English has first discussion with Trump
Prime Minister Bill English has had his first chat with US President Donald Trump.
The call came around midday (NZT) and lasted around 15 minutes, while Mr English was in the middle of Waitangi Day celebrations - and before the SuperBowl kicks off in the US.
Mr English says they discussed the New Zealand economy as well as trade, security and defence relationships - however the possibility of a bilateral trade deal between the nations, after Mr Trump ditched the Trans-Pacific Partnership agreement, "didn't come up".
"It was a warm and friendly conversation," he says.
During the call Mr English thanked Mr Trump for the US support during the Kaikoura earthquake, which was organised by the Obama administration.
He also reiterated his disapproval of Mr Trump's executive order restricting travel for people from seven countries, which has already faced legal battles.
"I said to him what I've said publicly, that we don't agree with the policies and it's not something we'd put in place," Mr English says.
"I think he noted our views but I don't think he's surprised by people having a different view."
Mr English says Mr Trump invited him to visit the White House, however Mr English doesn't think it's likely to happen before the election.
Earlier on Monday morning, Deputy Prime Minister Paula Bennett said the conversation would likely traverse a number of issues including trade and climate change.
"Obviously trade is strong and we want to continue trying to keep that door open in what the next stage in that conversation might be.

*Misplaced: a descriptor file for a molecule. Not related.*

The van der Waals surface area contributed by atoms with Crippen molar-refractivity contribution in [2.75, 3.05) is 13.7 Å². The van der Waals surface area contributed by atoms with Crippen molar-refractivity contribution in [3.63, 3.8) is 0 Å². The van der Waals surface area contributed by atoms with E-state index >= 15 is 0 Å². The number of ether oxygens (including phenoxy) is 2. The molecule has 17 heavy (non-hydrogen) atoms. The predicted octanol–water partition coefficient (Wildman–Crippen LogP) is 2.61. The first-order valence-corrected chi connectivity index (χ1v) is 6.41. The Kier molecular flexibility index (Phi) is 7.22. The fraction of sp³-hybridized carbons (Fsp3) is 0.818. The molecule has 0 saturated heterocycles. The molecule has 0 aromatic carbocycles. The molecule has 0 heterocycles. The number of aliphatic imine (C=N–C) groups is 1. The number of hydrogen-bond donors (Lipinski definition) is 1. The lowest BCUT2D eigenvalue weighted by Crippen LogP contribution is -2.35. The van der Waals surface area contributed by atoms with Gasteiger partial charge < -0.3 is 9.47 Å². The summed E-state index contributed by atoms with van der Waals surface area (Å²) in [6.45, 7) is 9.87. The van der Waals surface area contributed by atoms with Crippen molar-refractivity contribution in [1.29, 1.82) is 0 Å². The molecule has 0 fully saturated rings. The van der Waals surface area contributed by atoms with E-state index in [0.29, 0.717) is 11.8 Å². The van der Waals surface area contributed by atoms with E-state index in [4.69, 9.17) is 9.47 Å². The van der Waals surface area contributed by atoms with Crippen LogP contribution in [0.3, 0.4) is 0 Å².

"I'm the minister of climate change so that's foremost on my mind. Nearly 200 countries signed up to a treaty that says we will reduce emissions and I think it's important America still looks at what part they play in that and that is certainly their call as to how they do it.
"They matter in the world and matter to our atmosphere here so I'm hoping those are conversations we can continue," she said.
Mr English says climate change "didn't come up" in their discussion.
The chat lasted only half as long as when Mr Trump called Australian Prime Minister Malcolm Turnbull - and hung up on him.
"I'm sure he thinks it was a fantastic call. Certainly he thinks very highly of New Zealand," Mr English says.
"He likes the idea that we're a long way away and so we're not under the same pressures as everyone else."
The White House says Mr Trump and Mr English "affirmed the close friendship and bilateral alliance between the US and New Zealand".
"The two leaders discussed regional issues, including challenges to peace and security, and the President affirmed to the Prime Minister the US commitment to strong and active engagement in Asia," it said in a statement.
"President Trump expressed appreciation for New Zealand's significant contributions to international peace and security concerns."